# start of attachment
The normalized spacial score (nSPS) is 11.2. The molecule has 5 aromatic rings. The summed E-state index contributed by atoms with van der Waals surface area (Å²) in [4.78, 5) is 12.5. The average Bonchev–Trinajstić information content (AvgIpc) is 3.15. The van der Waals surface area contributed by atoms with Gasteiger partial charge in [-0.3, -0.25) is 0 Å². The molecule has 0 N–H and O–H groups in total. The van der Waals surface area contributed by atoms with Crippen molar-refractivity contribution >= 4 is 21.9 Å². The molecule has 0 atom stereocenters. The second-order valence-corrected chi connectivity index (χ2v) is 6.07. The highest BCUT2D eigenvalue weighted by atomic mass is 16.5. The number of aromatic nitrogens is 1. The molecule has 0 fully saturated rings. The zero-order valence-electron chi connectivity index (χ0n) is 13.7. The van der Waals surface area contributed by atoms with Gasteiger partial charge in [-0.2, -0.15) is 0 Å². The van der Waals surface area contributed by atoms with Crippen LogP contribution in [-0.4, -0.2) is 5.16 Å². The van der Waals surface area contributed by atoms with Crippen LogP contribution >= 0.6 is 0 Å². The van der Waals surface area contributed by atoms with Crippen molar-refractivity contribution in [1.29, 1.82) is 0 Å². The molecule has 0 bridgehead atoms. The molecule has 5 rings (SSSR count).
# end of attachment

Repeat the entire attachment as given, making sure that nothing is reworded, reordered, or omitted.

The normalized spacial score (nSPS) is 11.2. The molecule has 5 aromatic rings. The summed E-state index contributed by atoms with van der Waals surface area (Å²) in [4.78, 5) is 12.5. The average Bonchev–Trinajstić information content (AvgIpc) is 3.15. The van der Waals surface area contributed by atoms with Gasteiger partial charge in [-0.3, -0.25) is 0 Å². The molecule has 0 N–H and O–H groups in total. The van der Waals surface area contributed by atoms with Crippen molar-refractivity contribution >= 4 is 21.9 Å². The molecule has 0 atom stereocenters. The second-order valence-corrected chi connectivity index (χ2v) is 6.07. The highest BCUT2D eigenvalue weighted by atomic mass is 16.5. The number of aromatic nitrogens is 1. The molecule has 0 fully saturated rings. The zero-order valence-electron chi connectivity index (χ0n) is 13.7. The van der Waals surface area contributed by atoms with Gasteiger partial charge in [-0.2, -0.15) is 0 Å². The van der Waals surface area contributed by atoms with Crippen LogP contribution in [-0.4, -0.2) is 5.16 Å². The van der Waals surface area contributed by atoms with Crippen LogP contribution >= 0.6 is 0 Å². The van der Waals surface area contributed by atoms with Crippen molar-refractivity contribution in [1.29, 1.82) is 0 Å². The molecule has 0 bridgehead atoms. The molecule has 5 rings (SSSR count).